Join the Conversation
To find out more about Facebook commenting please read the Conversation Guidelines and FAQs
Former resident part of Workforce Solutions lawsuit
One of the four plaintiffs is Gallup resident Jose "Pancho" Olivas, who claims that his former employer, Farmington's 505 Burgers and Wings, owes him $15,000 in back wages.
FARMINGTON — Several New Mexico workers and community groups have won a temporary restraining order as part of a lawsuit filed against the New Mexico Department of Workforce Solutions, according to a press release provided by the worker's rights group Somos Un Pueblo Unido, one of the lawsuit's plaintiffs.
The lawsuit, which was filed Jan. 17, challenges a $10,000 cap the department placed on wage theft claims they investigate, and also challenges the department's failure to take action on any wage claims that go back more than one year. The lawsuit claims that these caps are illegal per the state's wage payment laws.
The restraining order, which was issued earlier this month at the First Judicial District Court in Santa Fe, requires the department to immediately accept and file Statements of Wage Claims forms without regard to the amount of the claim or the one-year "lookback" period. The department was also ordered to quit telling workers or applicants that they are ineligible to file claims based on these two policies, to retain all records of claims that were partially investigated under these policies, and to remove the sentence on the Statement of Wage Claim form that says, "This office will not accept Statement of Wage Claims over $10,000."
The temporary restraining order will be in effect until a preliminary injunction hearing set for May 3 takes place.
One of the four individual plaintiffs is Gallup resident Jose "Pancho" Olivas, who claims that a former employer, 505 Burgers and Wings restaurant in Farmington, owes him $15,000 in back wages.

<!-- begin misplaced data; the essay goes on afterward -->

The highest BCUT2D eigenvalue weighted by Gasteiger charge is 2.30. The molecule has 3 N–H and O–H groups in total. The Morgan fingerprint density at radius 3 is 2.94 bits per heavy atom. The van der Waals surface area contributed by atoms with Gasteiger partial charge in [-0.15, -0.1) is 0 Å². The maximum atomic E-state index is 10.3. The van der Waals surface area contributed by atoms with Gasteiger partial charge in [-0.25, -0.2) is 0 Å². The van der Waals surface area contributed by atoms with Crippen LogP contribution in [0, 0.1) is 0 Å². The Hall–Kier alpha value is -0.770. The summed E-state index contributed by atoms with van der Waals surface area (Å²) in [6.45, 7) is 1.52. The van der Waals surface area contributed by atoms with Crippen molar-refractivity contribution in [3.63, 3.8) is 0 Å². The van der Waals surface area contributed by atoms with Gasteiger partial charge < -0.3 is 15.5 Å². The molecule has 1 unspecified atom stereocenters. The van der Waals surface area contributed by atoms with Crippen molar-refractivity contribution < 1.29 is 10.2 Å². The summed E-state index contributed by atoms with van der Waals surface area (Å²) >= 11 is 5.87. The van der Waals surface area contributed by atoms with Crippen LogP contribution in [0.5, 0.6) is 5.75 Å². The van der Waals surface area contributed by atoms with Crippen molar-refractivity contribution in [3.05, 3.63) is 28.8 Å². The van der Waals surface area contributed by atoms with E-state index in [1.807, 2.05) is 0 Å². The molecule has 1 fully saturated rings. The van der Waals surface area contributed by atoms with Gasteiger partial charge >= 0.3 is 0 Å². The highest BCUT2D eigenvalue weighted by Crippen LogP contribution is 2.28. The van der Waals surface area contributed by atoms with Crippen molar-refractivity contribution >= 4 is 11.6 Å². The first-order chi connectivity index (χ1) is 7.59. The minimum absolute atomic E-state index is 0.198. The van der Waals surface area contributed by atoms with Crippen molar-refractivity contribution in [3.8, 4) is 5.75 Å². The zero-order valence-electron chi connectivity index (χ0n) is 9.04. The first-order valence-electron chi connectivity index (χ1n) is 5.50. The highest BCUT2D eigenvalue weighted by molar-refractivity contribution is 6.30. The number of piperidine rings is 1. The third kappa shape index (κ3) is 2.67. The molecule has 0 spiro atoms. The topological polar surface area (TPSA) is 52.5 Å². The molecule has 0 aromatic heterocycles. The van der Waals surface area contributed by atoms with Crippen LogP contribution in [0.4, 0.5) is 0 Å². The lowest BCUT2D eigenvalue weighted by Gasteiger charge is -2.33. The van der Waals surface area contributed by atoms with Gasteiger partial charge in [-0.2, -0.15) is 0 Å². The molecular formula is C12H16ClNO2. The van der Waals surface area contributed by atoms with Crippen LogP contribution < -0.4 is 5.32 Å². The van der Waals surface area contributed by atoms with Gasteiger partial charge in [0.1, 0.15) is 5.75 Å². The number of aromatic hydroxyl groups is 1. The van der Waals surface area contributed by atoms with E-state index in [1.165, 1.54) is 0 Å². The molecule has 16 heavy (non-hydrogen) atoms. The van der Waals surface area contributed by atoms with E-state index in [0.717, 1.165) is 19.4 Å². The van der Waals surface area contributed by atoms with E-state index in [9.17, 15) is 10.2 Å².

Olivas said he was employed at the restaurant from September 2014 through February 2015, sometimes working between 80 to 120 hours per week. He said that the owner of the restaurant, Morgan Newsom, partially paid him for his labor, continuously promising to catch up and pay him in full, which never happened.
"We were friends and I trusted him," said Olivas. "I moved to Farmington from Gallup just to work for him and I didn't think he would do that to me."
Newson declined to comment on the lawsuit, and attempts to contact the state Department of Workforce Solultions office for comment were unsuccessful.
Olivas claims Newsom has copies of his time cards that would show how many hours he put in during that time frame.
Olivas went to the Department of Workforce Solutions' Farmington office on March 31, 2015, to see what options might be available to obtain back pay.
"They told me to make a claim," he said. "The supervisor helped me fill out the complaint and I sent it in. I then received a letter that said, 'this office will not accept claims over $10,000.' It was ridiculous – how are we supposed to get our money back?"
Emmanuelle Leal Santillan, communications coordinator with Somos Un Pueblo Unido, said his agency joined in order to advocate for the individuals who unsuccessfully sought help from the department.
"It was shocking to hear that (the department) was turning people away unlawfully, just because the employer stole too much money, and this restraining order forces them to accept the wage claims. For the most part, employers pay workers, but it's the bad employers who undercut the ones who follow the law. The court order sends a clear message to workers that they can't let bad employers off the hook."
Olivas said his wife was also employed by the restaurant during the same time, and that the restaurant owes her $25,000 in back wages. He said she hadn't filed a claim with the department because his claim had been denied, but now that progress is being made in the lawsuit, the couple, who has since moved back to Gallup, will look into re-filing with the hope of getting their back wages.
"We don't want anything that's not ours, just what is due to us," he said. "And we want to show others that they can get their money back, also."
The four individual plaintiffs and four worker's rights organizations involved in the lawsuit are being represented by a legal team headed by attorney Elizabeth Wagoner, who is with the New Mexico Center on Law and Poverty, located in Albuquerque.
Wagoner said her office will be asking a judge to rule on the whole case as soon as possible, but said that the department has not been cooperating and is refusing to hand over materials needed to be able to rule on the case.
"We are filing legal briefs to the judge to get a court order to require (the department) to produce the needed witness testimony," she said.
Wagoner said the preliminary injunction hearing in May will determine which orders need to be in place until the time that a final ruling can be made, but said the temporary restraining order is a good first step in the continuing lawsuit efforts.
"This will preserve the status quo, so at least people won't be turned away (by the department)," she said.
Leigh Black Irvin is the business editor for The Daily Times. She can be reached at 505-564-4621.